6. Early Termination Fees

If you’re switching cell phone companies, in addition to negotiating that activation fee with your new carrier, see if you can get them to cover any early termination fees or fines from your old one. These fees, which are basically just a way to keep you from switching companies before your contract is up, can often be $350 or more. If your new carrier won’t cover the termination fee, see if you can transfer your contract to someone else, either by finding a friend who wants to take over your contract, or using a third-party service that can help pair you up with someone. This latter option will cost you a bit, but it probably won’t be nearly as much as that early termination fee.

7. Bottled Water

In addition to being awful from an environmental standpoint, bottled water is kind of a ridiculous expense. With some notable (and awful) exceptions, tap water in the United States is clean and ridiculously inexpensive, usually costing fractions of a penny per gallon. Bottled water, on the other hand, costs almost 2,000 times as much as tap water, gallon for gallon. That’s right, you’re paying 2,000 times more for the same thing, just wrapped in petroleum-based, single-use plastic. If you’re truly worried about the quality of your home tap water, get a filtering system like a Brita pitcher or faucet-mounted Pur to run your tap water through before you drink it, and use a refillable, non-disposable water bottle to keep you hydrated on the go. Whatever you do, stop throwing away money on pricey bottled water.

8. Bank Account Fees

Another one that falls under the umbrella of “anything they can charge you for, they will,” bank account fees are definitely not a necessary expense in the world of personal banking. They can also run from a few bucks to over $20 each month on a checking or savings account. The good news is that you can often get these maintenance fees waived by fulfilling any number of requirements, from keeping a minimum balance to enrolling in direct deposit. They are also easily avoided if you negotiate with your current bank on any fees or make a switch to a bank that doesn’t charge them.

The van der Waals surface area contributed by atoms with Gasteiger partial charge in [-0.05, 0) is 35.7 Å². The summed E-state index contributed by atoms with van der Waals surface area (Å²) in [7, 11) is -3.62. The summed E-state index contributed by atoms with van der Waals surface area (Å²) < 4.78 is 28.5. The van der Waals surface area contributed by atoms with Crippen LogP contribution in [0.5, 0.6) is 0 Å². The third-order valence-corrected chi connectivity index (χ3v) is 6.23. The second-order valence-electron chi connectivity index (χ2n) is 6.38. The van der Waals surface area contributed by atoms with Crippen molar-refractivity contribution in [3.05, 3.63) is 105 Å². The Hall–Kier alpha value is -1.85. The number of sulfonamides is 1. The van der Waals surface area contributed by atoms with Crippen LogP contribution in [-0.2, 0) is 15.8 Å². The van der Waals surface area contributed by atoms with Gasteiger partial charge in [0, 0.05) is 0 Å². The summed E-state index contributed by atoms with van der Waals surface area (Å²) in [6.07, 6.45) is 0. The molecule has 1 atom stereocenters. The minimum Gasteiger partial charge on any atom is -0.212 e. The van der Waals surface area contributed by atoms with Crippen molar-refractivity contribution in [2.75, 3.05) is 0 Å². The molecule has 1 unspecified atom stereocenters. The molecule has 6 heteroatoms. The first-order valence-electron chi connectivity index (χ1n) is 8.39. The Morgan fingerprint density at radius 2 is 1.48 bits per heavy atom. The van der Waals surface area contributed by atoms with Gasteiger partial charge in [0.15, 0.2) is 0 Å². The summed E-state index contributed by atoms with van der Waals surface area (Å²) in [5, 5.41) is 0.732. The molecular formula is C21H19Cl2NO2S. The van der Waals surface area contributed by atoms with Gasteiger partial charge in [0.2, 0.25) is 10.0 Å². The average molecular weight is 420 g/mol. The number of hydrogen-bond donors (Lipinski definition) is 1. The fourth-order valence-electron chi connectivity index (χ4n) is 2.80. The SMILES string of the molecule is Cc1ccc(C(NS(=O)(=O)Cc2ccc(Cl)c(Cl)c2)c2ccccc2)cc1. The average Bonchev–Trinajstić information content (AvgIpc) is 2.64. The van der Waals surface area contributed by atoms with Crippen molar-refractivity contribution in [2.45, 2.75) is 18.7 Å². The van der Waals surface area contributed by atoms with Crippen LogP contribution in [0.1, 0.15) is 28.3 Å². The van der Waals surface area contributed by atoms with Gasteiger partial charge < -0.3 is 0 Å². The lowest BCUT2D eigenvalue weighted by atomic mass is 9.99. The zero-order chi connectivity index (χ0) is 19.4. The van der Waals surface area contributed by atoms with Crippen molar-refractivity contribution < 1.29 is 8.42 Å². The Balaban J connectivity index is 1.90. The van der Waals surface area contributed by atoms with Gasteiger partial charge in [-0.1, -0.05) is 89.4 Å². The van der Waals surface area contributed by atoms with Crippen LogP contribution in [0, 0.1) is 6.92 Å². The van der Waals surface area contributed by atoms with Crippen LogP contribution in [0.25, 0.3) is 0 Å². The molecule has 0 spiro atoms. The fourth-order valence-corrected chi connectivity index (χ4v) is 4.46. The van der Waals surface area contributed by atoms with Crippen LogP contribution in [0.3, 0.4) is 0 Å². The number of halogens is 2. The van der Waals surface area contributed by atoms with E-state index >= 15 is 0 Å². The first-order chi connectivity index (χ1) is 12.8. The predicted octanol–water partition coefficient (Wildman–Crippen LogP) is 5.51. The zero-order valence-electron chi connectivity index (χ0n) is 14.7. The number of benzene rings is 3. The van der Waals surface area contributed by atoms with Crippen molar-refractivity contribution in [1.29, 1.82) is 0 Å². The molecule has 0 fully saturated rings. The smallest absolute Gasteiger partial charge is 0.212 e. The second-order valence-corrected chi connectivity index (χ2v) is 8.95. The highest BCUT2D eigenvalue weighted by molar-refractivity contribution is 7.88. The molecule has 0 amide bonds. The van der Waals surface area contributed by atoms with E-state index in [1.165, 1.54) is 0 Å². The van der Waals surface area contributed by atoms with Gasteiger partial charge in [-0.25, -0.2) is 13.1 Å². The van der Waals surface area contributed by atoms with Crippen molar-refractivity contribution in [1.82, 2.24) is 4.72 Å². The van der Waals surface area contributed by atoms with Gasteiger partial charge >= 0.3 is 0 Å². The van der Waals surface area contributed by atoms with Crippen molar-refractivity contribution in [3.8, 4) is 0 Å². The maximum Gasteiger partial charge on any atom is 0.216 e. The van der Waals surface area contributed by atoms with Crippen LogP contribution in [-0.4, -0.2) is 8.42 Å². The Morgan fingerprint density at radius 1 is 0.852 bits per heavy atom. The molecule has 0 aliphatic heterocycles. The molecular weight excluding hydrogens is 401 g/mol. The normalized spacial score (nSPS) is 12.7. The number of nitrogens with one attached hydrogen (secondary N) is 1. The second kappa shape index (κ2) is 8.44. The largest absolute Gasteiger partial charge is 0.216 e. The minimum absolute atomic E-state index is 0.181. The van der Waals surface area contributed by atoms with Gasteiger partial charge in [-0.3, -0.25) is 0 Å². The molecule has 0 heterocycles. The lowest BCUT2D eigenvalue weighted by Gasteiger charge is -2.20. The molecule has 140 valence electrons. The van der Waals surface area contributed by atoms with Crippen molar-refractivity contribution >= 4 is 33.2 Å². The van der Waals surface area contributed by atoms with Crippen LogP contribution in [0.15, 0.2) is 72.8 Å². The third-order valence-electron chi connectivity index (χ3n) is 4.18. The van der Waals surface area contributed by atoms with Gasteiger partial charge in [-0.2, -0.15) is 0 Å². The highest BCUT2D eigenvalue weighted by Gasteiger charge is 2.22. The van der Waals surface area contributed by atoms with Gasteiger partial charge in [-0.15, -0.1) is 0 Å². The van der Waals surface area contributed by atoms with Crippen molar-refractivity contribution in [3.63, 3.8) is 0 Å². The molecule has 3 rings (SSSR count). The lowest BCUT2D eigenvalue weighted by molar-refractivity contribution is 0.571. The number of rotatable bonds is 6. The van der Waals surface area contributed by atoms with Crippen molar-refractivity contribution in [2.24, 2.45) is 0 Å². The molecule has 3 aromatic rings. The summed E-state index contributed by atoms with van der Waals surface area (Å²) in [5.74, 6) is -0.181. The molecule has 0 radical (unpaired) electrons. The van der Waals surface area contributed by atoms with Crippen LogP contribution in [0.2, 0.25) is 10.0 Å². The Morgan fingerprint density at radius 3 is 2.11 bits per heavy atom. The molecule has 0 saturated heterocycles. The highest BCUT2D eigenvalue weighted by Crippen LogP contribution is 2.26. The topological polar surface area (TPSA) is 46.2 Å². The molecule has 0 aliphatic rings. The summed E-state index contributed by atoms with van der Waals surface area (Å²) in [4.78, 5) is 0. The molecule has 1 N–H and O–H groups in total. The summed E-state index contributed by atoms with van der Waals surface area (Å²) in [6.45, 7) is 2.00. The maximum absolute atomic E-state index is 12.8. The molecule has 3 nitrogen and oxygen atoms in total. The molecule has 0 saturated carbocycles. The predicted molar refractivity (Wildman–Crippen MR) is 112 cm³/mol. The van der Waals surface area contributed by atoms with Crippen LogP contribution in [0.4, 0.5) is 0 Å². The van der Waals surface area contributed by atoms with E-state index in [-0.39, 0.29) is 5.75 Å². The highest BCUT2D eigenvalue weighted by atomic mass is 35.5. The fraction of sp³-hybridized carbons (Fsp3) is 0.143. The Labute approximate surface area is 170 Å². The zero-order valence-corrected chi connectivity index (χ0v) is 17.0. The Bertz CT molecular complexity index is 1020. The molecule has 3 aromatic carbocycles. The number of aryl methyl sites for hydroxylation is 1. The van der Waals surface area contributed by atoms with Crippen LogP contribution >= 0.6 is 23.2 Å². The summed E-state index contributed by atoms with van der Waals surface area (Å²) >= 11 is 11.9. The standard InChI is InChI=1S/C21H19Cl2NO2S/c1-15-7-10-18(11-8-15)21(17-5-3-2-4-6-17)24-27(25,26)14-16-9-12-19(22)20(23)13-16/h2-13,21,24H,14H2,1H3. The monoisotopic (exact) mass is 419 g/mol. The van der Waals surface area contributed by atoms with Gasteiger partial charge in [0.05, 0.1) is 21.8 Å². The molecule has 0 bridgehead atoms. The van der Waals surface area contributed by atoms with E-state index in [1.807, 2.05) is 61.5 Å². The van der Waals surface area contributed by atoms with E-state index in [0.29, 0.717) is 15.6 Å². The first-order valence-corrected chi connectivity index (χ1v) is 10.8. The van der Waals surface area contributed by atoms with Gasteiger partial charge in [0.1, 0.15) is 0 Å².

9. Unused Subscriptions

If you’re anything like me, you cut the cable cord long ago in favor of a Netflix or Hulu account. The content is great and the monthly charge for each of these is much more manageable than a standard cable bill. However, if you have a bunch of different accounts, the total amount you’re spending on entertainment may be creeping up into the realm of ridiculous. How much media can one really consume, right? Take a hard look at all the subscriptions you have — for video streaming, music, audiobooks, video games, and any other entertainment — and see if there’s one or two you’re not using that you can cancel.


The bottom line is, there’s almost always something extraneous that can be cut from a monthly budget. Taking the time to examine everything you’re paying for will help you identify what you really use and enjoy and what you can live without. Use the momentum of a new year to help you push the reset button on your finances, and you’ll be in good shape to tackle the rest of 2019.

A grant writer by day and personal finance fanatic by night, Marisa is an avid traveler who lives in Pittsburgh, PA. When she’s not reading or writing for work or play, she enjoys running, thrifting, and searching for the most authentic Mexican food in the city.

Image via Unsplash

Like this story? Follow The Financial Diet on FacebookInstagram, and Twitter for daily tips and inspiration, and sign up for our email newsletter here.

In-Post Social Banners-04

You might also like

Leave a Reply

Your email address will not be published. Required fields are marked *

This site uses Akismet to reduce spam. Learn how your comment data is processed.